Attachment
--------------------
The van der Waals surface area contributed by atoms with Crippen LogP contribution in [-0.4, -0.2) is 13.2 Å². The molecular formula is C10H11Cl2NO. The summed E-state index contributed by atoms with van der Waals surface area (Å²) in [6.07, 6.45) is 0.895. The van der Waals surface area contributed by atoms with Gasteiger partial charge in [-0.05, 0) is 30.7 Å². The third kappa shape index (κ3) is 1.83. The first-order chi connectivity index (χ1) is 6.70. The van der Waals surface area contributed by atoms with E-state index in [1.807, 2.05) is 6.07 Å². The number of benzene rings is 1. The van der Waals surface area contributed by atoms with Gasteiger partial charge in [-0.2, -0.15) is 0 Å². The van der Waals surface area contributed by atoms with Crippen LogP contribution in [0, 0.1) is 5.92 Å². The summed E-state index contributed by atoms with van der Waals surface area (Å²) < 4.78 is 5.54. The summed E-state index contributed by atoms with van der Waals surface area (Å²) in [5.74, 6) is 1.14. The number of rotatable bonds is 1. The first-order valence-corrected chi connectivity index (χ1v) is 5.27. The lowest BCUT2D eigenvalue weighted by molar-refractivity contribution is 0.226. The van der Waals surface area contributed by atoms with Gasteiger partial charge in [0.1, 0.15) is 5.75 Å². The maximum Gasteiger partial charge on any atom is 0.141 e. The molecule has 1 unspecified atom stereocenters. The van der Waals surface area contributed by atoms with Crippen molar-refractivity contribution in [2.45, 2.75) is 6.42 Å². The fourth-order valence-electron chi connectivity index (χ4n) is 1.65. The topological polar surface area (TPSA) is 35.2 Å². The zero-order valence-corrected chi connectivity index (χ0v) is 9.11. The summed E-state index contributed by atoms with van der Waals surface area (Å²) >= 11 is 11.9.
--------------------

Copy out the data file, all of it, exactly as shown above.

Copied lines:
The van der Waals surface area contributed by atoms with Crippen LogP contribution in [-0.4, -0.2) is 13.2 Å². The molecular formula is C10H11Cl2NO. The summed E-state index contributed by atoms with van der Waals surface area (Å²) in [6.07, 6.45) is 0.895. The van der Waals surface area contributed by atoms with Gasteiger partial charge in [-0.05, 0) is 30.7 Å². The third kappa shape index (κ3) is 1.83. The first-order chi connectivity index (χ1) is 6.70. The van der Waals surface area contributed by atoms with E-state index in [1.807, 2.05) is 6.07 Å². The number of benzene rings is 1. The van der Waals surface area contributed by atoms with Gasteiger partial charge in [-0.2, -0.15) is 0 Å². The van der Waals surface area contributed by atoms with Crippen LogP contribution in [0, 0.1) is 5.92 Å². The summed E-state index contributed by atoms with van der Waals surface area (Å²) < 4.78 is 5.54. The summed E-state index contributed by atoms with van der Waals surface area (Å²) in [5.74, 6) is 1.14. The number of rotatable bonds is 1. The first-order valence-corrected chi connectivity index (χ1v) is 5.27. The lowest BCUT2D eigenvalue weighted by molar-refractivity contribution is 0.226. The van der Waals surface area contributed by atoms with Gasteiger partial charge in [0.1, 0.15) is 5.75 Å². The maximum Gasteiger partial charge on any atom is 0.141 e. The molecule has 1 unspecified atom stereocenters. The van der Waals surface area contributed by atoms with Crippen molar-refractivity contribution in [2.45, 2.75) is 6.42 Å². The fourth-order valence-electron chi connectivity index (χ4n) is 1.65. The topological polar surface area (TPSA) is 35.2 Å². The zero-order valence-corrected chi connectivity index (χ0v) is 9.11. The summed E-state index contributed by atoms with van der Waals surface area (Å²) >= 11 is 11.9.